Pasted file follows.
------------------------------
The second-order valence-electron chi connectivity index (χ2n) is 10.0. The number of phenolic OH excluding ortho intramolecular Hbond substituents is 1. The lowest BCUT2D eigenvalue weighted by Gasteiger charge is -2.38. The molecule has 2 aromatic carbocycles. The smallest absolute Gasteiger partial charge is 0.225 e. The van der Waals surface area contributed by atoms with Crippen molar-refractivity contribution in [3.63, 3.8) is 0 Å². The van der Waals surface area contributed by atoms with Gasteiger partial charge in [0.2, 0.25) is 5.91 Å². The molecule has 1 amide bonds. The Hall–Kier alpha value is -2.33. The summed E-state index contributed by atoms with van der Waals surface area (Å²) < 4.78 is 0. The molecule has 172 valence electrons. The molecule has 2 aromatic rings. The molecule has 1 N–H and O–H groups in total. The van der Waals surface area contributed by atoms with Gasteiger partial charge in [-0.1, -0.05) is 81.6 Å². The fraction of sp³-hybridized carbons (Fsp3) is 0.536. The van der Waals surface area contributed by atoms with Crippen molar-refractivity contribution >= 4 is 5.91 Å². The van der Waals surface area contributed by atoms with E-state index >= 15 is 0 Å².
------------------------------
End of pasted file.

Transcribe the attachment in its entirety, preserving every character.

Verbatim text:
The second-order valence-electron chi connectivity index (χ2n) is 10.0. The number of phenolic OH excluding ortho intramolecular Hbond substituents is 1. The lowest BCUT2D eigenvalue weighted by Gasteiger charge is -2.38. The molecule has 2 aromatic carbocycles. The smallest absolute Gasteiger partial charge is 0.225 e. The van der Waals surface area contributed by atoms with Crippen molar-refractivity contribution in [3.63, 3.8) is 0 Å². The van der Waals surface area contributed by atoms with Gasteiger partial charge in [0.2, 0.25) is 5.91 Å². The molecule has 1 amide bonds. The Hall–Kier alpha value is -2.33. The summed E-state index contributed by atoms with van der Waals surface area (Å²) < 4.78 is 0. The molecule has 172 valence electrons. The molecule has 2 aromatic rings. The molecule has 1 N–H and O–H groups in total. The van der Waals surface area contributed by atoms with Gasteiger partial charge in [-0.1, -0.05) is 81.6 Å². The fraction of sp³-hybridized carbons (Fsp3) is 0.536. The van der Waals surface area contributed by atoms with Crippen molar-refractivity contribution >= 4 is 5.91 Å². The van der Waals surface area contributed by atoms with E-state index >= 15 is 0 Å².